“The essence of lying is in deception, not in words.”
— John Ruskin
Let us see the real example of 2008, how the #illusion was created in the financial world and how it hurt the market. Whenever the bubble is formed by the origin of illusion, it results in financial disaster. Another example is Japan’s 1982-89 bull market in the stock market and the housing sector. In both sectors, the peak of that day is still not recovered after 32 years. #LEHMAN’S #ILLUSION In the Lehman Brothers case, the company used “accounting gymnastics” to manipulate the company’s financial statements during the 2005-2008 financial meltdown — the most devastating since the Great Depression. In 2008, Lehman Brothers’ shaky balance sheet and falling profits left the firm in dire financial peril. It desperately needed to create the illusion that it was healthier than it was.
Lehman used what appeared to be a normal financial instrument in the banking world — a repurchase agreement (a repo) — to book billions of dollars of transactions. A repurchase agreement is a form of short-term borrowing for banks and other dealers typically using government securities. The bank sells the government securities to an investor, in general to another bank, on an overnight basis and buys back the following day. In Lehman’s case, the company did it to exploit an accounting rule, meant to give principled guidance to determine when a repo was a true short-term financing method versus a sale of a financial instrument. The latter desired treatment as a “sale” allowed Lehman to slyly portray its financial condition as rosy when it wasn’t. Lehman significantly executed repo transactions with counterparties on off-market terms, providing a significant amount of game-changing information (not on the page). Combined with the other traditional pieces of information, this ultimately exposed #Lehman’sIllusion.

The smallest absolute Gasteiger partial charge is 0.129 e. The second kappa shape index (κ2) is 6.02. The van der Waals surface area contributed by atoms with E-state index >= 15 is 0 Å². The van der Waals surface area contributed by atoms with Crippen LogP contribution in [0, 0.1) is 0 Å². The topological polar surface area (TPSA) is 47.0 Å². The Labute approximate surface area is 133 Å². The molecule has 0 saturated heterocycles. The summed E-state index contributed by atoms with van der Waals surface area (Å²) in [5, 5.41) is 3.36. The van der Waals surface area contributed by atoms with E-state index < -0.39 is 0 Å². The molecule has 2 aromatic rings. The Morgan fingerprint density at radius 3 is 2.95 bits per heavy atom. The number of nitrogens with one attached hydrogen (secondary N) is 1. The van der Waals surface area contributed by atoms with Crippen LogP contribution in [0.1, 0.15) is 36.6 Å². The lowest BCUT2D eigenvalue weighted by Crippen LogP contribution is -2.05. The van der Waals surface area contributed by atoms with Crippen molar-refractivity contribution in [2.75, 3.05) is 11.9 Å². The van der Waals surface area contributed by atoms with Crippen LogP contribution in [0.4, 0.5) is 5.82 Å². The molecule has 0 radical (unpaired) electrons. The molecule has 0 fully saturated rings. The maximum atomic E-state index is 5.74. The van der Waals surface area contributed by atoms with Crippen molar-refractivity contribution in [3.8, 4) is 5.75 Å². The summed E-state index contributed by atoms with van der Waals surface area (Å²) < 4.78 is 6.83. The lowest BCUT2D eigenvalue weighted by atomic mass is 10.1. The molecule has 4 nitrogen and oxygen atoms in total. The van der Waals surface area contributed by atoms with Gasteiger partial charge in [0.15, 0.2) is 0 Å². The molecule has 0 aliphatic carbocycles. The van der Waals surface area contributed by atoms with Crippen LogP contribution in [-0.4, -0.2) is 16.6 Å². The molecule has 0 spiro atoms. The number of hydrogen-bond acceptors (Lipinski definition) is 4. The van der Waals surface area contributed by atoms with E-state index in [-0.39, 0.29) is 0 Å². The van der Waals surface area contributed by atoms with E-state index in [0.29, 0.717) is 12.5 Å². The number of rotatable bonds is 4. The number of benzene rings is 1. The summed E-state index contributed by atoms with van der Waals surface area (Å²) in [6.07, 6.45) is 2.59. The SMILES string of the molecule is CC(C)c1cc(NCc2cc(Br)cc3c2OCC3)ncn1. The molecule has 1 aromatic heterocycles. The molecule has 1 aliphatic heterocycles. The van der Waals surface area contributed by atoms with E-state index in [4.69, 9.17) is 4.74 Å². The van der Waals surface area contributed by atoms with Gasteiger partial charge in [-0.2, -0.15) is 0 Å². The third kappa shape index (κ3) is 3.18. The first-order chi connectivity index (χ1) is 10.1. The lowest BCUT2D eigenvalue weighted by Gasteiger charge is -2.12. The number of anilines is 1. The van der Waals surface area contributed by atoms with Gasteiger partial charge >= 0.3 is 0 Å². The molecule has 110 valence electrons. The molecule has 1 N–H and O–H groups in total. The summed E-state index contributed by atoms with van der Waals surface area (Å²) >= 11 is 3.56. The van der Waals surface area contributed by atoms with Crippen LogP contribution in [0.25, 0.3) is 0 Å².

In Financial Illusions
“It’s not what’s on the page that matters; it’s what’s not on the page that matters.”
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